At that point, Goodell rose again requesting the floor to speak on an appeal. Blake said Goodell had such a right, though Barron wasn’t happy with the ruling.

“If he ain’t going to play by the rules, I’m not,” Barron said. “You can’t have him interrupting every time talking about something he’s read out of some rules. This is interrupting me. I would have been finished by now.”

GOODELL’S APPEAL

Blake then gave Goodell he time he is allowed under Assembly rules to discuss his opposition to Blake’s ruling. Goodell said his comments on the legislation had been focused on the process the state should undertake to get public assistance recipients into job training programs and if the Democrats’ legislation would be too onerous on local Social Services departments.

Additionally, Goodell pointed to the makeup of Chautauqua County, which Goodell said is 91 percent caucasian.

“It has nothing to do with whether you’re white, black, brown, whether you’re Hispanic, whether you’re English, whether you’re Russian,” Goodell said. “It doesn’t have anything whatsoever to do with that. It has nothing, absolutely nothing to do with racism. So, when a member of this Assembly stands up and talks about the merits of a bill, a bill that affects, in my county, almost exclusively white, Anglo-Saxon Americans, to stand up and accuse that member’s comments of being racist and try to hide behind the fact that you didn’t name that member because, as though we didn’t know he’s the only member that spoke on it, like that’s some sort of smokescreen that we can hide behind, leads all of us in this chamber down a rat hole. Instead of focusing on the merits of a bill and talking about whether it’s good or bad or whether it helps our residents or not, whether — instead of focusing on whether it moves the state of New York forward, we slide down that role of calling names and comments, derogatory terms, and racism is one of them. And no one’s comments on this floor should be accused of being racist or sexist or any other derogatory term when the focus of that discussion is on the merits of the bill. And we all should feel free to stand up and — and speak our convictions about a bill. Whether it’s good or bad, whether it helps our society move forward or not, without having our comments characterized incorrectly as being racist or any other mischaracterization.”

Goodell said Republicans in the Assembly had worked to avoid name-calling and attacking people for things they’ve said during debates. That is different from past legislative sessions, Goodell said, where members were attacked for their competence, intelligence and understanding of legislation. Goodell also pointed to his role as a floor leader, as assistant pro tem, to see members working cooperatively and professionally while focusing the Assembly’s work on the legislation at hand rather than personal attacks.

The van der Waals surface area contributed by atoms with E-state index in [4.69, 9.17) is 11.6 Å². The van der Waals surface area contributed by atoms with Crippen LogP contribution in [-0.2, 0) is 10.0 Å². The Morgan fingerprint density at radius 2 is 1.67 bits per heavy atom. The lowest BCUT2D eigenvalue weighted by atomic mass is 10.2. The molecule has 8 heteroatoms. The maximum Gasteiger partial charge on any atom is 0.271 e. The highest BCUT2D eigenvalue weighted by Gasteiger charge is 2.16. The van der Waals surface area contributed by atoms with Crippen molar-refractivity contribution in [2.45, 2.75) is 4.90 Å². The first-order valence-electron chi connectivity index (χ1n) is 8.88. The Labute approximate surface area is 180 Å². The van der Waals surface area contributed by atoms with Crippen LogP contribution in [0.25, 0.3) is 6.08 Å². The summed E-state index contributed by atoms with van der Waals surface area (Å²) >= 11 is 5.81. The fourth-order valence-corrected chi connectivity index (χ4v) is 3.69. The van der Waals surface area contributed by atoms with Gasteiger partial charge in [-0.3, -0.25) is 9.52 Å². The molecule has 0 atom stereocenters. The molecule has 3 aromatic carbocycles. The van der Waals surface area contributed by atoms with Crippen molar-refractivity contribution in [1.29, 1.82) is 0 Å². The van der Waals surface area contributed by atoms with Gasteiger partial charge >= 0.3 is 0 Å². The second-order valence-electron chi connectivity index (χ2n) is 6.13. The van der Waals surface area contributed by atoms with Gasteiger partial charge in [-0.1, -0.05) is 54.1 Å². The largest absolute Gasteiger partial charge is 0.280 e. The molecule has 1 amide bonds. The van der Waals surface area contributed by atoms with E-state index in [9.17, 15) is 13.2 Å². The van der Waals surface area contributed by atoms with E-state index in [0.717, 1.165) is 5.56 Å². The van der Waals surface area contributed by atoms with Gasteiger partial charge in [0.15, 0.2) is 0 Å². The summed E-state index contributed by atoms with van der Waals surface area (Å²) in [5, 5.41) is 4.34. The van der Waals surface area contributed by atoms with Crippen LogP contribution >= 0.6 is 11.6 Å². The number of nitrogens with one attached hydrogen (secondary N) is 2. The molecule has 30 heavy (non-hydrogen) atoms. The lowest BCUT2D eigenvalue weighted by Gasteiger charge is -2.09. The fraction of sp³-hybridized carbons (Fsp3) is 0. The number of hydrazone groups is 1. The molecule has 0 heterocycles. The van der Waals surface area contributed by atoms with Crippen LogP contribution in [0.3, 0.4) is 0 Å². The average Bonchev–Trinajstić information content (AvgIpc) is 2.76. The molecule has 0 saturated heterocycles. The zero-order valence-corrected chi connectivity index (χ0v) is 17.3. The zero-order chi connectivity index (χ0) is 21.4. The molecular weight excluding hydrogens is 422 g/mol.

“Where we’re suggesting that if you don’t agree with us you’re racist, or a flaming liberal, or a radical conservative, or any other derogatory name you can think of,” Goodell said. “We all have that list because we all have been called those names one time or another by our opponents or people that are not well-constrained or professional. So, the choice my friend, today, is it acceptable on the floor of this Assembly for a discussion that has nothing to do with race, to be accused of racism? I’m personally offended, and each of you should be as well.”

Members applauded after Goodell’s closing.

“And, therefore, I believe, the member’s comments that suggests that any discussion about improving the way we deal with people to help them leave poverty is in any way motivated by racism, let me tell you this: My comments about how we can improve helping people get out of poverty is because I want to help people get out of poverty,” Goodell said. “I want them to maximize their benefits. I want them to move forward in life. That’s my focus. It’s not racism. It’s not sexism. It’s none of those other isms. I’m focused solely on what we can do, the best way we can work together as Republicans, as Democrats, as Liberals and Conservatives, to help the people in poverty improve their lives. That’s my focus. I hope that’s your focus. And I hope nobody in this room thinks that doing the best we can do to help people who are in poverty improve their lives is racism.”